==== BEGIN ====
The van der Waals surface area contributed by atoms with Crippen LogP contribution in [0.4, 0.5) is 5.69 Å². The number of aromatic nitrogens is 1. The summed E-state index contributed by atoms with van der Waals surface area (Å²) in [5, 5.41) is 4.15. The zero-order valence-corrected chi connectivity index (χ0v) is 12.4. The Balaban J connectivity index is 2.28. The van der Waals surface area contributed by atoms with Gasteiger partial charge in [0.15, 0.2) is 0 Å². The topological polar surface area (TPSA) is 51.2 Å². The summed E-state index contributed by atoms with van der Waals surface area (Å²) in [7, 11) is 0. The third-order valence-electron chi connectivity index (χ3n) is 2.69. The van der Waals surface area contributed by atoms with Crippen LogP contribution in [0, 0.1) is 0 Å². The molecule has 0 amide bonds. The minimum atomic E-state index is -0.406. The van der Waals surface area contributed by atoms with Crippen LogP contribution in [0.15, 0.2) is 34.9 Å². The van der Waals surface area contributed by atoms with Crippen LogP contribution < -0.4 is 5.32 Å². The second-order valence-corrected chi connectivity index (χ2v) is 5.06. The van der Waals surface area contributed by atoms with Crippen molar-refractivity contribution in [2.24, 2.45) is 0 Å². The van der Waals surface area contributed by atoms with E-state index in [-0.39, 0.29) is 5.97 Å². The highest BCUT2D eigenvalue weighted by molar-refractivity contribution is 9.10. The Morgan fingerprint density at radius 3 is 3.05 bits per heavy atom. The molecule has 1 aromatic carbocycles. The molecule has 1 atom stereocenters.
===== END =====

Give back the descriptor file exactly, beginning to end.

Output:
The van der Waals surface area contributed by atoms with Crippen LogP contribution in [0.4, 0.5) is 5.69 Å². The number of aromatic nitrogens is 1. The summed E-state index contributed by atoms with van der Waals surface area (Å²) in [5, 5.41) is 4.15. The zero-order valence-corrected chi connectivity index (χ0v) is 12.4. The Balaban J connectivity index is 2.28. The van der Waals surface area contributed by atoms with Gasteiger partial charge in [0.15, 0.2) is 0 Å². The topological polar surface area (TPSA) is 51.2 Å². The summed E-state index contributed by atoms with van der Waals surface area (Å²) in [7, 11) is 0. The third-order valence-electron chi connectivity index (χ3n) is 2.69. The van der Waals surface area contributed by atoms with Crippen LogP contribution in [0, 0.1) is 0 Å². The molecule has 0 amide bonds. The minimum atomic E-state index is -0.406. The van der Waals surface area contributed by atoms with Crippen LogP contribution in [0.15, 0.2) is 34.9 Å². The van der Waals surface area contributed by atoms with Crippen LogP contribution < -0.4 is 5.32 Å². The second-order valence-corrected chi connectivity index (χ2v) is 5.06. The van der Waals surface area contributed by atoms with Crippen molar-refractivity contribution in [2.24, 2.45) is 0 Å². The van der Waals surface area contributed by atoms with E-state index in [-0.39, 0.29) is 5.97 Å². The highest BCUT2D eigenvalue weighted by molar-refractivity contribution is 9.10. The Morgan fingerprint density at radius 3 is 3.05 bits per heavy atom. The molecule has 1 aromatic carbocycles. The molecule has 1 atom stereocenters.